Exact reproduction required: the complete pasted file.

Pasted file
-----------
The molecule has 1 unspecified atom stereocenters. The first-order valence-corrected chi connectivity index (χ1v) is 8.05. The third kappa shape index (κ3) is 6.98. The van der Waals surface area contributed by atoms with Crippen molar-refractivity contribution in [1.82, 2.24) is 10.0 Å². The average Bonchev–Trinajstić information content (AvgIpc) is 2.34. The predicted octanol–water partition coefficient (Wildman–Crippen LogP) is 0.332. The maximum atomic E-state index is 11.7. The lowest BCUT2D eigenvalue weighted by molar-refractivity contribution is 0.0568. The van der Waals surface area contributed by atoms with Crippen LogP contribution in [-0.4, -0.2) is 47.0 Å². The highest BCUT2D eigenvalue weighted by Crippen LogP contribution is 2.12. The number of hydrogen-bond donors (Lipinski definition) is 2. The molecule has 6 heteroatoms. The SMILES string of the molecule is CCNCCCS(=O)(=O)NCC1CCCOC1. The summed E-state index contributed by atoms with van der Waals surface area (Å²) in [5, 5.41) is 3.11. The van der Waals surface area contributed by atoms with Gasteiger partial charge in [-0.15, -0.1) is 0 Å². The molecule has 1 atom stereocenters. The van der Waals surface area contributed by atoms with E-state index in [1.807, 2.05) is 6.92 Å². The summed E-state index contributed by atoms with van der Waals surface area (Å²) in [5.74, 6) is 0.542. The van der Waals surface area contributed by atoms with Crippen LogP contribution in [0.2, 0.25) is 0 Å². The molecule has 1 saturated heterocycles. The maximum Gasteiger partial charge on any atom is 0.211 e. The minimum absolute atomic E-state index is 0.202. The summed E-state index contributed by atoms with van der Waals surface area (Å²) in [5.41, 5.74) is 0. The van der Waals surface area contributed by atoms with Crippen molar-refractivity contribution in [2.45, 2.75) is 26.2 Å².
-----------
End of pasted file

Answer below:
The molecule has 1 unspecified atom stereocenters. The first-order valence-corrected chi connectivity index (χ1v) is 8.05. The third kappa shape index (κ3) is 6.98. The van der Waals surface area contributed by atoms with Crippen molar-refractivity contribution in [1.82, 2.24) is 10.0 Å². The average Bonchev–Trinajstić information content (AvgIpc) is 2.34. The predicted octanol–water partition coefficient (Wildman–Crippen LogP) is 0.332. The maximum atomic E-state index is 11.7. The lowest BCUT2D eigenvalue weighted by molar-refractivity contribution is 0.0568. The van der Waals surface area contributed by atoms with Crippen LogP contribution in [-0.4, -0.2) is 47.0 Å². The highest BCUT2D eigenvalue weighted by Crippen LogP contribution is 2.12. The number of hydrogen-bond donors (Lipinski definition) is 2. The molecule has 6 heteroatoms. The SMILES string of the molecule is CCNCCCS(=O)(=O)NCC1CCCOC1. The summed E-state index contributed by atoms with van der Waals surface area (Å²) in [5, 5.41) is 3.11. The van der Waals surface area contributed by atoms with Gasteiger partial charge in [-0.15, -0.1) is 0 Å². The molecule has 1 atom stereocenters. The van der Waals surface area contributed by atoms with E-state index in [1.807, 2.05) is 6.92 Å². The summed E-state index contributed by atoms with van der Waals surface area (Å²) in [5.74, 6) is 0.542. The van der Waals surface area contributed by atoms with Crippen LogP contribution in [0.2, 0.25) is 0 Å². The molecule has 1 saturated heterocycles. The maximum Gasteiger partial charge on any atom is 0.211 e. The minimum absolute atomic E-state index is 0.202. The summed E-state index contributed by atoms with van der Waals surface area (Å²) in [5.41, 5.74) is 0. The van der Waals surface area contributed by atoms with Crippen molar-refractivity contribution in [2.45, 2.75) is 26.2 Å².